In this week’s Dispatches from The Secret Library, Dr Oliver Tearle explores the meaning of T. S. Eliot’s ‘this is the way the world ends’
‘This is the way the world ends’, T. S. Eliot tells us at the end of his 1925 poem, ‘The Hollow Men’: ‘not with a bang but a whimper.’ The quotation has become famous and is known even to those who never read T. S. Eliot’s poetry, or have never encountered ‘The Hollow Men’. Why Eliot, or his hollow men who speak with a sort of collective voice in the poem, should feel that the world is going to end not with a bang but with a whimper is not an easy question to answer, however.
Eliot published ‘The Hollow Men’ in 1925. It was his first major poem since The Waste Land, three years earlier, which had transformed him from one of the most important new poets writing in English into probably the most significant poet of his generation – indeed, one who many thought had given a voice to their generation through his eloquent depiction of post-war disillusionment and despair.
If Thackeray’s Vanity Fair was, famously, ‘a novel without a hero’, The Waste Land is a poem without a hero. The best that can be summoned in this unheroic age, after four years of mechanised slaughter in France and Belgium, is a revived ‘Coriolanus’ – that Roman hero immortalised by Shakespeare – but even there, he is a ‘broken Coriolanus’ who is revived for but ‘a moment’. Eliot’s poem shows a civilisation in decline, with the haunting image of falling towers followed by a list of major cities which were once capitals of great empires and civilisations: Jerusalem, Athens, Alexandria, Vienna … and now London.
As the final section of The Waste Land has it, London Bridge is falling down. Is this the end of the world as we know it, or at least, the end of London, the British Empire, Christianity as the dominant force in the West, and much else?
‘The Hollow Men’ picks up, in many respects, where The Waste Land left off. Like the Time Traveller’s ‘further vision’ in H. G. Wells’s The Time Machine, London in decline has now become London vanished, to be replaced by a dying star and a truly deserted wilderness. Only the titular hollow men, who may be little more than straw effigies, mockeries of men, speak to us out of this ‘twilight kingdom’.
The first four sections of ‘The Hollow Men’ describe the situation of the titular men, dwelling in the ‘dead land’ (recalling the waste land of Eliot’s earlier poem) and desert space, ‘cactus land’ (again, shades of The Waste Land here), in a sort of twilight world between ‘death and dying’. There is a ‘tumid river’ which might be interpreted as an allusion to the River Styx, the river across which the dead were ferried to Hades.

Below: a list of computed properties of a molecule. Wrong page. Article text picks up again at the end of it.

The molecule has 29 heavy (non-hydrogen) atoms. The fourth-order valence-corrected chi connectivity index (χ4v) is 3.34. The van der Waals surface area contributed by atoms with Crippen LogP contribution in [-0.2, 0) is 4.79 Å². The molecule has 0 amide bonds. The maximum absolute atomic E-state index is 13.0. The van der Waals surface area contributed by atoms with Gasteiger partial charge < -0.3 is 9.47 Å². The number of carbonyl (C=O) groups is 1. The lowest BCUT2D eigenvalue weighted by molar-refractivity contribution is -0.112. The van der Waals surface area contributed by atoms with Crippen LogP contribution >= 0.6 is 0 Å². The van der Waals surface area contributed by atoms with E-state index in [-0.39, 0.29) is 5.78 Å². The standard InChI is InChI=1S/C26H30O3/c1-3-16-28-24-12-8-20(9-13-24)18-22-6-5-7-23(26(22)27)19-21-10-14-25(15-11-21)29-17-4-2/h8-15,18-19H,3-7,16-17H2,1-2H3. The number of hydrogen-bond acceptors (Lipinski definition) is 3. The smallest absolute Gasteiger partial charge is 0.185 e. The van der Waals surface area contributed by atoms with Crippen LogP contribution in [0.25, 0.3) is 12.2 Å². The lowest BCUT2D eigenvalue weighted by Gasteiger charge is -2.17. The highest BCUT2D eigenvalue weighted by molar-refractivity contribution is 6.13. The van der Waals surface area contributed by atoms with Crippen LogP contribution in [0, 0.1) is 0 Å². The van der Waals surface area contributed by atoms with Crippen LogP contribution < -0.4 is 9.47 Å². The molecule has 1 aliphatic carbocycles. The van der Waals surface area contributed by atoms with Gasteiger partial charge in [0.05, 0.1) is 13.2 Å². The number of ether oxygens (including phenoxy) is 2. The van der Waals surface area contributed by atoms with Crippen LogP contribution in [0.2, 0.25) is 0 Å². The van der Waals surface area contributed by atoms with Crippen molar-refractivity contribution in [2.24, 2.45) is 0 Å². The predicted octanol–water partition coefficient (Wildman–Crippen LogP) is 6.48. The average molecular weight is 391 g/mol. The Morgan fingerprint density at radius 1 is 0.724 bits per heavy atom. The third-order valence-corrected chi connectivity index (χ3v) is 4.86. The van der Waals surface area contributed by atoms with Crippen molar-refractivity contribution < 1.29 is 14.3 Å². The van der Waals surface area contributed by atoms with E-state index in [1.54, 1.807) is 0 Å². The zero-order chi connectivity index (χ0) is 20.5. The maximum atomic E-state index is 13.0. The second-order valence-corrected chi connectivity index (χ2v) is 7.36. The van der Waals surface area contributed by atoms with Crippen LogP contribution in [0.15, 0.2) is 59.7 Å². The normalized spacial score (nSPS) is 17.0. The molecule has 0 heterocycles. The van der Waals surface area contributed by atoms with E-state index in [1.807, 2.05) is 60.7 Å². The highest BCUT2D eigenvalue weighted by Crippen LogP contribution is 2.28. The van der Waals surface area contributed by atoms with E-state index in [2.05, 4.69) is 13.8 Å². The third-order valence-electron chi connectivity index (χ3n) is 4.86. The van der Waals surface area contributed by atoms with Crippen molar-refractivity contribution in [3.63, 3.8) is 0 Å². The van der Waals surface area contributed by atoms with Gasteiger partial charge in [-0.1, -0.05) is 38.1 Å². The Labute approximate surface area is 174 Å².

The fifth and final section of ‘The Hollow Men’ is a little different: it begins with a song suggesting a dance around the aforementioned cactus (‘round the prickly pear’) at the ungodly hour of five in the morning. We then get a series of ‘between’ statements, which could not be more appropriate for this poem about interim states.
What is being described here? One possible interpretation is that Eliot is talking about that other interim state between death and life – not at the end of our lives, but at the beginning. Between the conception and the creation – what is a baby after it has been conceived but before it has been born?
This is not to say that such an analysis of Eliot’s lines decides the matter once and for all, of course. But the fact that this series of ‘between’ statements, almost like a chant, is punctuated by a reference to life itself (‘Life is very long’) and to the words of the Lord’s Prayer (‘For Thine is the Kingdom’) suggest the almost divine miracle of human life.
But this has to be balanced against the wretched existence of the hollow men, who are – like one of the speakers from The Waste Land – ‘neither living nor dead’. One is even tempted to propose that these hollow men are the souls of babies who never made it, whether because they were aborted or as a result of miscarriage – but then they wouldn’t just be ‘men’, surely, nor would they be adults at all, perhaps.
So, when viewed in the context of the rest of the final section of ‘The Hollow Men’, the formulation ‘not with a bang but instead with a whimper’ needs to be seen as yet another between-statement: the world will end, yes, but not with the expected bang but instead an anticlimactic ‘whimper’. It will end in such a way that you’ll hardly be aware that it’s ending, much as the twilight (a key word in ‘The Hollow Men’) signals the end of the day and the beginning of the night, but in such a way that we are barely aware the day is ending as it does so.